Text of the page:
These large private interests are represented at Hydro-Québec meetings by private firms such as McKinsey. Sylvain Audette, an associate member of the Chair in Energy Sector Management at the École des hautes études commerciales (HEC) in Montreal, had this to say about the presence of this powerful U.S. consulting firm in Hydro-Québec meetings: "These consultants, even if they sign a confidentiality clause, if they do a mandate for another [client], their brains are not erased." At meetings in which consultants participate, they "may have access to information that is not necessarily covered by confidentiality agreements," he explained.
To be kept in mind is that, alarmingly, it is the intelligence agencies and the U.S. war machine who are calling the shots as an integral part of these narrow private interests. Whereas all infrastructure and facilities must be modernized as a result of the developments of the technical and scientific revolution and ending the use of fossil fuels is urgent, the fundamental question remains who the economy serves. To sell out the natural and human resources of the country and put them at the disposal of the U.S. war machine in the name of "greening the economy" is cynical indeed. Quebeckers will not accept this kind of "nationalism" on the part of any government no matter what its political stripes.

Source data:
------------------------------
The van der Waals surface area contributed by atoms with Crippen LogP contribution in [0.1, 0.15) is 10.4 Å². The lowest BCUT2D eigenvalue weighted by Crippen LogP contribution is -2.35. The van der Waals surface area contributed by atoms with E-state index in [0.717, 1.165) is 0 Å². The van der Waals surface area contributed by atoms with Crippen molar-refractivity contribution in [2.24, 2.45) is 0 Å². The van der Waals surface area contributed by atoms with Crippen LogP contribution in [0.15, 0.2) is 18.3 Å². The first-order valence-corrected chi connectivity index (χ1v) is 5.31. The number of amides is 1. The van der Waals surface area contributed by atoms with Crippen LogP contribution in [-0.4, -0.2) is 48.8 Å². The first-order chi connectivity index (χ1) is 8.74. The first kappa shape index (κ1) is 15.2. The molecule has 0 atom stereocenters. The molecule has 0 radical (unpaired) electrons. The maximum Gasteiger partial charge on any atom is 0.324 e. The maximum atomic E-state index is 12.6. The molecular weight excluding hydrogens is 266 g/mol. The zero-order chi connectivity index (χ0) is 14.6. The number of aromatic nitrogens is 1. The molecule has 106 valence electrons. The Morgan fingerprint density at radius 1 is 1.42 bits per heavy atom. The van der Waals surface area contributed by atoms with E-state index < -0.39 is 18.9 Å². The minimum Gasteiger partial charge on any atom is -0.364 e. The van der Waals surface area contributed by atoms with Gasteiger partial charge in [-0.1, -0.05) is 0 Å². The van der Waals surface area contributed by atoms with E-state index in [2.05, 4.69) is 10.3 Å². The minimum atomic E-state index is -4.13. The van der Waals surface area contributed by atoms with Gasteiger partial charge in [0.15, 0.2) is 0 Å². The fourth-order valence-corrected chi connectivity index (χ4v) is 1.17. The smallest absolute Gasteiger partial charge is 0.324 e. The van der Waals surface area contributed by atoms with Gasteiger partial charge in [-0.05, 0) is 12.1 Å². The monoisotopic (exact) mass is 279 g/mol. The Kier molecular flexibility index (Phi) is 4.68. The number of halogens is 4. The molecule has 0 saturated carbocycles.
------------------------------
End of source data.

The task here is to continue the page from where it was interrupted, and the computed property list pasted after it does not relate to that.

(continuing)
When it was created in 1944, Hydro-Québec operated only four power plants concentrated in the greater Montreal area. All the rest of Quebec was under the control of private power companies, each with its own rates. In post-war Quebec, the demand for electricity was growing at the same rate as the economy, doubling every ten years. This very rapid growth forced power companies to launch major projects at a frantic pace.
Most of the rivers near the major urban centres had already been harnessed in Quebec. What lay ahead were huge hydroelectric dam construction projects in remote areas. This required huge investments of frozen money for many years before there was a monetary return on this financing, which also had its share of risks, something that private electricity companies were not prepared to do. This is where Hydro-Québec comes in as a state-owned company that will take all these risks while the big financiers from Wall Street and elsewhere lend money to Hydro-Québec to finance such large projects while being guaranteed by the Quebec government a return on their investments.